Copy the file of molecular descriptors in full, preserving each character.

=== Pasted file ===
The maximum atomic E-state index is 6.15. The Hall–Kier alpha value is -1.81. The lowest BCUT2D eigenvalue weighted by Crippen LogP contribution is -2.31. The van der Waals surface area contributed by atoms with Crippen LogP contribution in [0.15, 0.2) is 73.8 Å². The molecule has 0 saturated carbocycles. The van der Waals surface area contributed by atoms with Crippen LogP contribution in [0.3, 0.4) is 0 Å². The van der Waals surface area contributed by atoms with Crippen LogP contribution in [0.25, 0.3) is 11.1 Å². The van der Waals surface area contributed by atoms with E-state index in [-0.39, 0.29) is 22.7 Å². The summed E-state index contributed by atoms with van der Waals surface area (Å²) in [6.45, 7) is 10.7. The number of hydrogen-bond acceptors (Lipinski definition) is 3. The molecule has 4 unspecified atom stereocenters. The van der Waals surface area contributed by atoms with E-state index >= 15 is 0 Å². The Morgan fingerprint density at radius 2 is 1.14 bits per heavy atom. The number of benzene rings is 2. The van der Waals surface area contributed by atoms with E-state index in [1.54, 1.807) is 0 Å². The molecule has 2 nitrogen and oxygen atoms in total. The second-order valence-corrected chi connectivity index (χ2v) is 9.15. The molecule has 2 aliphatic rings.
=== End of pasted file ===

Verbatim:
The maximum atomic E-state index is 6.15. The Hall–Kier alpha value is -1.81. The lowest BCUT2D eigenvalue weighted by Crippen LogP contribution is -2.31. The van der Waals surface area contributed by atoms with Crippen LogP contribution in [0.15, 0.2) is 73.8 Å². The molecule has 0 saturated carbocycles. The van der Waals surface area contributed by atoms with Crippen LogP contribution in [0.3, 0.4) is 0 Å². The van der Waals surface area contributed by atoms with Crippen LogP contribution in [0.25, 0.3) is 11.1 Å². The van der Waals surface area contributed by atoms with E-state index in [-0.39, 0.29) is 22.7 Å². The summed E-state index contributed by atoms with van der Waals surface area (Å²) in [6.45, 7) is 10.7. The number of hydrogen-bond acceptors (Lipinski definition) is 3. The molecule has 4 unspecified atom stereocenters. The van der Waals surface area contributed by atoms with E-state index >= 15 is 0 Å². The Morgan fingerprint density at radius 2 is 1.14 bits per heavy atom. The number of benzene rings is 2. The van der Waals surface area contributed by atoms with E-state index in [1.54, 1.807) is 0 Å². The molecule has 2 nitrogen and oxygen atoms in total. The second-order valence-corrected chi connectivity index (χ2v) is 9.15. The molecule has 2 aliphatic rings.